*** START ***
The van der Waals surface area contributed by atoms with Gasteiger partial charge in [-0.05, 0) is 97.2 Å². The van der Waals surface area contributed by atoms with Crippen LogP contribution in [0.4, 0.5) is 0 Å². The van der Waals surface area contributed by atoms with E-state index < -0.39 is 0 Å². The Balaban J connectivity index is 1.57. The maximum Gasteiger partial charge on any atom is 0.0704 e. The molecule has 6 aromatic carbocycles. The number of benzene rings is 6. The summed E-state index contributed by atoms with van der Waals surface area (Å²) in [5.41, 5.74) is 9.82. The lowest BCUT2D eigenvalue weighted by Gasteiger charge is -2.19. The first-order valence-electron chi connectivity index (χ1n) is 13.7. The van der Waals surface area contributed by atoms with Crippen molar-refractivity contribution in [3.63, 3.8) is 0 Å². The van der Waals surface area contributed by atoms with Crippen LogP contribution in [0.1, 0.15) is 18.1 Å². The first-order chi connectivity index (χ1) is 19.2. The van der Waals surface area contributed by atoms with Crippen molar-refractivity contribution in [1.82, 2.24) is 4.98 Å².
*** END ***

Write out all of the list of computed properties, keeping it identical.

The van der Waals surface area contributed by atoms with Gasteiger partial charge in [-0.05, 0) is 97.2 Å². The van der Waals surface area contributed by atoms with Crippen LogP contribution in [0.4, 0.5) is 0 Å². The van der Waals surface area contributed by atoms with E-state index < -0.39 is 0 Å². The Balaban J connectivity index is 1.57. The maximum Gasteiger partial charge on any atom is 0.0704 e. The molecule has 6 aromatic carbocycles. The number of benzene rings is 6. The summed E-state index contributed by atoms with van der Waals surface area (Å²) in [5.41, 5.74) is 9.82. The lowest BCUT2D eigenvalue weighted by Gasteiger charge is -2.19. The first-order valence-electron chi connectivity index (χ1n) is 13.7. The van der Waals surface area contributed by atoms with Crippen molar-refractivity contribution in [3.63, 3.8) is 0 Å². The van der Waals surface area contributed by atoms with Crippen LogP contribution in [0.1, 0.15) is 18.1 Å². The first-order chi connectivity index (χ1) is 19.2. The van der Waals surface area contributed by atoms with Crippen molar-refractivity contribution in [1.82, 2.24) is 4.98 Å².